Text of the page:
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Is there anything in the C standard (I guess at the moment that's C99 + TC1-3 C11) that guarantees that & and | will not be short-circuited?

If I write:

x = y & foo();

...I expect foo will always get called, but is that really defined? In theory, barring the standard saying otherwise, if y contained 0, a runtime optimization could skip the call in the absense of something saying that's not allowed. (And similarly with |, you could ignore the right-hand operand if the left-hand operand were already all-bits-on. For that matter, even x = y * foo(); could be short-circuited if y were 0.)

Not knowing the specification well (and I don't), it's tricky to prove a negative like that. I can contrast the sections on & (6.5.10 in C99) and && (6.5.13 in C99). In the latter, it's perfectly clear:

Unlike the bitwise binary & operator, the && operator guarantees left-to-right evaluation; there is a sequence point after the evaluation of the first operand. If the first operand compares equal to 0, the second operand is not evaluated.

...but 6.5.10 doesn't specifically state the negative version of that.

It seems reasonable to me to take the fact that 6.5.10 doesn't define a sequence point to mean that foo will always get called and an implementation that didn't call it would be non-standard. Am I right about that?

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FYI, the current standard is C11, that site hasn't been updated yet: iso.org/iso/iso_catalogue/catalogue_tc/… –  Shea Levy Feb 13 '12 at 18:07
    
@SheaLevy: Thanks, I'd missed that "C11" became real at last! –  T.J. Crowder Feb 13 '12 at 18:08
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+1 I'd never considered that bitwise ops could short-circuit. –  Ben Zotto Feb 13 '12 at 18:14
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&& and || are special cases. & and | are no different to e.g. + and -. So if you can find language that describes what happens for generic binary operators, it should apply to & and | as well. –  Oliver Charlesworth Feb 13 '12 at 18:25
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It is unfair to leave multiplication by zero out of the discussion: once you see that a or b is zero, you can stop evaluating a*b. No compiler I know does it, though. Moreover, since there is no sequence point, allowing the program to short-circuit the rest of multiplication would make your program non-deterministic. –  dasblinkenlight Feb 13 '12 at 18:30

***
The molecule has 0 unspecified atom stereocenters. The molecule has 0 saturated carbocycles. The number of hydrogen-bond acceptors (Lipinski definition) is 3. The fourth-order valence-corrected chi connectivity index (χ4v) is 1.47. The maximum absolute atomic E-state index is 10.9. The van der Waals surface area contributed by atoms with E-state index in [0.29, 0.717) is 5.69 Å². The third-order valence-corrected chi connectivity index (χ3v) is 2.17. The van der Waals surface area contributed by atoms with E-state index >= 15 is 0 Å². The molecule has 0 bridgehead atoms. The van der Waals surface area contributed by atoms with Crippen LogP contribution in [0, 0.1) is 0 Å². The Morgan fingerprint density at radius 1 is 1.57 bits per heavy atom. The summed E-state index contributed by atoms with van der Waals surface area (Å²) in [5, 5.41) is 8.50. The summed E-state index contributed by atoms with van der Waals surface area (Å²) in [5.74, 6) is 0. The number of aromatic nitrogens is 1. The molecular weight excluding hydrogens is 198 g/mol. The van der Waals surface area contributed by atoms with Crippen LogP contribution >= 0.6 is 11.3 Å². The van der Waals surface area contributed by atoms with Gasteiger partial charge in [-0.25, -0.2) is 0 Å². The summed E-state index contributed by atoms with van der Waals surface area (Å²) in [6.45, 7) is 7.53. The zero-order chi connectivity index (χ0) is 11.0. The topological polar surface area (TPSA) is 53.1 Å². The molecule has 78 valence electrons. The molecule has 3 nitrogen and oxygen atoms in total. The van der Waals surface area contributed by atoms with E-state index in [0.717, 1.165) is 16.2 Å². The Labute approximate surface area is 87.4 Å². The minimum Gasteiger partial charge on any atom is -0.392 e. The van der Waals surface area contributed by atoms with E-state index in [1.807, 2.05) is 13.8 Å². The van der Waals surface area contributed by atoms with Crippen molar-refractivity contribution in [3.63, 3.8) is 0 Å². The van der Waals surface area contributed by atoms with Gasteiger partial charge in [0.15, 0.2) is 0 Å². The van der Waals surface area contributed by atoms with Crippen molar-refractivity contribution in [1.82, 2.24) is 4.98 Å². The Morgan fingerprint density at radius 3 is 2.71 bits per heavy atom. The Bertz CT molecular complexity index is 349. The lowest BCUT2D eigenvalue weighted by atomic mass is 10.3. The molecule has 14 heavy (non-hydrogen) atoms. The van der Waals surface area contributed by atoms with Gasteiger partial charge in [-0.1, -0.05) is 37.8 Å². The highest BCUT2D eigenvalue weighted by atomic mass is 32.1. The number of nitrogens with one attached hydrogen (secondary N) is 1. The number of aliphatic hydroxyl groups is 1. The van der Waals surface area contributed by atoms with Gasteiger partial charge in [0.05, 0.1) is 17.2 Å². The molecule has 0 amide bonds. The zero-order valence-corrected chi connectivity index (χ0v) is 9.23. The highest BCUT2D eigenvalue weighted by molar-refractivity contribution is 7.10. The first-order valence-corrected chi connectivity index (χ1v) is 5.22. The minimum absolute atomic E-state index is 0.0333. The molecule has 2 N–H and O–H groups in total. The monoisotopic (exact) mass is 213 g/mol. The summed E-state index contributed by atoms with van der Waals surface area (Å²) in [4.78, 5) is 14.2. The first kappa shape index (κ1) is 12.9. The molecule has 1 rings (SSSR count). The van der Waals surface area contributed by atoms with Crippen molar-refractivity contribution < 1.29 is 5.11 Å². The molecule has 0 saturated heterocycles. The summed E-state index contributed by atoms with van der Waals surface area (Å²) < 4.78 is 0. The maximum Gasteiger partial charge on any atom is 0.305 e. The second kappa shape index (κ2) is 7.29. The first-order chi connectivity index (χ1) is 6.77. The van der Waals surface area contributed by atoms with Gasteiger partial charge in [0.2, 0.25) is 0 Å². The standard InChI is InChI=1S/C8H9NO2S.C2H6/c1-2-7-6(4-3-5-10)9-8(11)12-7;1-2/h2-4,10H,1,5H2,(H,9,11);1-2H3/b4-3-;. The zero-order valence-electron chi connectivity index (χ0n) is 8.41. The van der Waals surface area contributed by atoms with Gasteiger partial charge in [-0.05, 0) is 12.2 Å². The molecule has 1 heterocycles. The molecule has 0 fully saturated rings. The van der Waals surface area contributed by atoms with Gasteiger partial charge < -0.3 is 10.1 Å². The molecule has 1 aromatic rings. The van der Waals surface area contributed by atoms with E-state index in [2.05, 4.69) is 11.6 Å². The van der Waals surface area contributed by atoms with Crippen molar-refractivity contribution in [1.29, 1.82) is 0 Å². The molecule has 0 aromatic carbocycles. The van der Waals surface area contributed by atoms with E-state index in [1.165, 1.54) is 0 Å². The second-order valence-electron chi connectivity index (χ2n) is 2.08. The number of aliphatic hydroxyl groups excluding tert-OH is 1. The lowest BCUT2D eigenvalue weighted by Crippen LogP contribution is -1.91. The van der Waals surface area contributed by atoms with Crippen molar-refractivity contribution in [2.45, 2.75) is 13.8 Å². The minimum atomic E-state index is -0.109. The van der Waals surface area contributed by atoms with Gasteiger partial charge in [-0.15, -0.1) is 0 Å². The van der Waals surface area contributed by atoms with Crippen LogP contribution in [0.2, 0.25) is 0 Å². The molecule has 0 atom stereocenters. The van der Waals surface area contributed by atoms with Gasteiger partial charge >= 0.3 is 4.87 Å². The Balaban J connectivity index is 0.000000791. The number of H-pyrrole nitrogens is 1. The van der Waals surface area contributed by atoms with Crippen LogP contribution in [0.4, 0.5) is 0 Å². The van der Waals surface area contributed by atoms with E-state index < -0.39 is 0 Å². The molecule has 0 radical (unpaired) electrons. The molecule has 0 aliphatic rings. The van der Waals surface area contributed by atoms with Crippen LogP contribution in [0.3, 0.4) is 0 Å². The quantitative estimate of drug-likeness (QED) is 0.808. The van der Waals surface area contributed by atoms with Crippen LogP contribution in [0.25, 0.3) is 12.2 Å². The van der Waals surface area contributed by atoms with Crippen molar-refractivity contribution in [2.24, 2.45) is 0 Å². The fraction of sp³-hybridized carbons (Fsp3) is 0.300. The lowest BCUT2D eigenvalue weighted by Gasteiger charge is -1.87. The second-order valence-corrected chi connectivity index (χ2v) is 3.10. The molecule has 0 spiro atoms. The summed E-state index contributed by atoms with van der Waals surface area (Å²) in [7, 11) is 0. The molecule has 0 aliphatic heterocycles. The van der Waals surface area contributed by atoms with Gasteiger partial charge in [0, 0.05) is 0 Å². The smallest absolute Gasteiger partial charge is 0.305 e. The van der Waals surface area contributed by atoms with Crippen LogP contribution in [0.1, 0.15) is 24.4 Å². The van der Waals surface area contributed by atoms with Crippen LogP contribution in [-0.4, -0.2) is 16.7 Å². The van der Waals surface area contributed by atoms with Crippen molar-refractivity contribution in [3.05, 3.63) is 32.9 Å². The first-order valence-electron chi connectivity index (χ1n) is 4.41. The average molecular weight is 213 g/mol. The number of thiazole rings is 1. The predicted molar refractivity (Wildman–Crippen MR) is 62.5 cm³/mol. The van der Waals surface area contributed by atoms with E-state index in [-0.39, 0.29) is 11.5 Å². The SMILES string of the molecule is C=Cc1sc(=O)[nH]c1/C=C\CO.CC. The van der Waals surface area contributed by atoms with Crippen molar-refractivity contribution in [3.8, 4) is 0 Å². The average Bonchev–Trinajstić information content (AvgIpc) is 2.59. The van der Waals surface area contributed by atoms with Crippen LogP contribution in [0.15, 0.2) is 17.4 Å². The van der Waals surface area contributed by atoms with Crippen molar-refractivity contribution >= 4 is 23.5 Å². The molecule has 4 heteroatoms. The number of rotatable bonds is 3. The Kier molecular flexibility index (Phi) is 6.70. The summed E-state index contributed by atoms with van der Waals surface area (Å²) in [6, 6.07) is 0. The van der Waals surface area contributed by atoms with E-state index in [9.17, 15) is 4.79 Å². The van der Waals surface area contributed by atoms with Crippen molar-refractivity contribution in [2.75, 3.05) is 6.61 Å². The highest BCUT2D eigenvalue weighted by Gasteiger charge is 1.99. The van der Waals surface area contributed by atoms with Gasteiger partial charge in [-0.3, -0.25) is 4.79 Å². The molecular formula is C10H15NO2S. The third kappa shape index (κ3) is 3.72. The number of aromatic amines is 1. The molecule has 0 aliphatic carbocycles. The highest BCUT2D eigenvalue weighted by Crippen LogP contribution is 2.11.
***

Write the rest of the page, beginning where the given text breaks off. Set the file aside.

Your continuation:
4 Answers 4

up vote 18 down vote accepted

It seems reasonable to me to take the fact that 6.5.10 doesn't define a sequence point to mean that foo will always get called and an implementation that didn't call it would be non-standard. Am I right about that?

Yes and no. Indeed, the implementation that wouldn't call foo would be nonstandard. However, it doesn't have anything to do with sequence points.

The paragraph that would apply here would be 5.1.2.3/3:

In the abstract machine, all expressions are evaluated as specified by the semantics. An actual implementation need not evaluate part of an expression if it can deduce that its value is not used and that no needed side effects are produced (including any caused by calling a function or accessing a volatile object).

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Ah, now, that helps a lot. Thank you. I'm not 100% sure I don't see some wiggle room in there (in that: do the "semantics" really say all operands are evaluated barring saying otherwise?), but that section is nevertheless quite reassuring. I think any reasonable read of it does indeed say that all operands are evaluated. –  T.J. Crowder Feb 13 '12 at 18:38
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I think it means that the compiler must call it, unless it's 100% certain you have no way of knowing if it didn't. –  ugoren Feb 13 '12 at 21:22
    
@ugoren; That's how I read it. Either it must call it, or it must only call it when I can tell the difference between it calling it and not calling it, in which case it's a "tree falling in the forest" thing and I'm not worried about that. :-) –  T.J. Crowder Feb 13 '12 at 22:33